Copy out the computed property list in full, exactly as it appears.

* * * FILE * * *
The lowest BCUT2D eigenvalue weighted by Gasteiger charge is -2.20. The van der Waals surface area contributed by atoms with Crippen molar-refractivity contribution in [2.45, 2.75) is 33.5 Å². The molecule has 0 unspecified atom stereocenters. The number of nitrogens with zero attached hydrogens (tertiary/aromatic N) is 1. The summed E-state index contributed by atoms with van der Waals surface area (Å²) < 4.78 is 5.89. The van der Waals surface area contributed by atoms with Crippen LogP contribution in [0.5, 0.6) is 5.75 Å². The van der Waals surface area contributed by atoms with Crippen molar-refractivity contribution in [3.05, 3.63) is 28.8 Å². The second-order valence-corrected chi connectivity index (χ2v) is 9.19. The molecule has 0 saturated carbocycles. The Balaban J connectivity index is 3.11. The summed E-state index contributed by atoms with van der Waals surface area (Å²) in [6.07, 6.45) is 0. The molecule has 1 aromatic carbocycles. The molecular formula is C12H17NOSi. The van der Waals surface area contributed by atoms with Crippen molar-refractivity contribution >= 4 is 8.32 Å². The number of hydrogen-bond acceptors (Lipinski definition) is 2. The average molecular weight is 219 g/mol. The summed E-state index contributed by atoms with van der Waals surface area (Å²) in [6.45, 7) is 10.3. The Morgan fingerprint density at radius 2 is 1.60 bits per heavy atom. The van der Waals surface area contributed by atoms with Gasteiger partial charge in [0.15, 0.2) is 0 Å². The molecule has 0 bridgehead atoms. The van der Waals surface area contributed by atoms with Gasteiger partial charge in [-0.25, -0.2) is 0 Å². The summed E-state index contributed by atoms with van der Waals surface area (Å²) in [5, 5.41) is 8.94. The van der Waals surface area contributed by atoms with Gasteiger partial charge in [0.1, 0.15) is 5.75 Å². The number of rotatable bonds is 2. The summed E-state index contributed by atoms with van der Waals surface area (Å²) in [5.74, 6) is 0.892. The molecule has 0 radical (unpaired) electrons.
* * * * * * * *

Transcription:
The lowest BCUT2D eigenvalue weighted by Gasteiger charge is -2.20. The van der Waals surface area contributed by atoms with Crippen molar-refractivity contribution in [2.45, 2.75) is 33.5 Å². The molecule has 0 unspecified atom stereocenters. The number of nitrogens with zero attached hydrogens (tertiary/aromatic N) is 1. The summed E-state index contributed by atoms with van der Waals surface area (Å²) < 4.78 is 5.89. The van der Waals surface area contributed by atoms with Crippen LogP contribution in [0.5, 0.6) is 5.75 Å². The van der Waals surface area contributed by atoms with Crippen molar-refractivity contribution in [3.05, 3.63) is 28.8 Å². The second-order valence-corrected chi connectivity index (χ2v) is 9.19. The molecule has 0 saturated carbocycles. The Balaban J connectivity index is 3.11. The summed E-state index contributed by atoms with van der Waals surface area (Å²) in [6.07, 6.45) is 0. The molecule has 1 aromatic carbocycles. The molecular formula is C12H17NOSi. The van der Waals surface area contributed by atoms with Crippen molar-refractivity contribution >= 4 is 8.32 Å². The number of hydrogen-bond acceptors (Lipinski definition) is 2. The average molecular weight is 219 g/mol. The summed E-state index contributed by atoms with van der Waals surface area (Å²) in [6.45, 7) is 10.3. The Morgan fingerprint density at radius 2 is 1.60 bits per heavy atom. The van der Waals surface area contributed by atoms with Gasteiger partial charge in [0.15, 0.2) is 0 Å². The molecule has 0 bridgehead atoms. The van der Waals surface area contributed by atoms with Gasteiger partial charge in [-0.25, -0.2) is 0 Å². The summed E-state index contributed by atoms with van der Waals surface area (Å²) in [5, 5.41) is 8.94. The van der Waals surface area contributed by atoms with Gasteiger partial charge in [0.1, 0.15) is 5.75 Å². The number of rotatable bonds is 2. The summed E-state index contributed by atoms with van der Waals surface area (Å²) in [5.74, 6) is 0.892. The molecule has 0 radical (unpaired) electrons.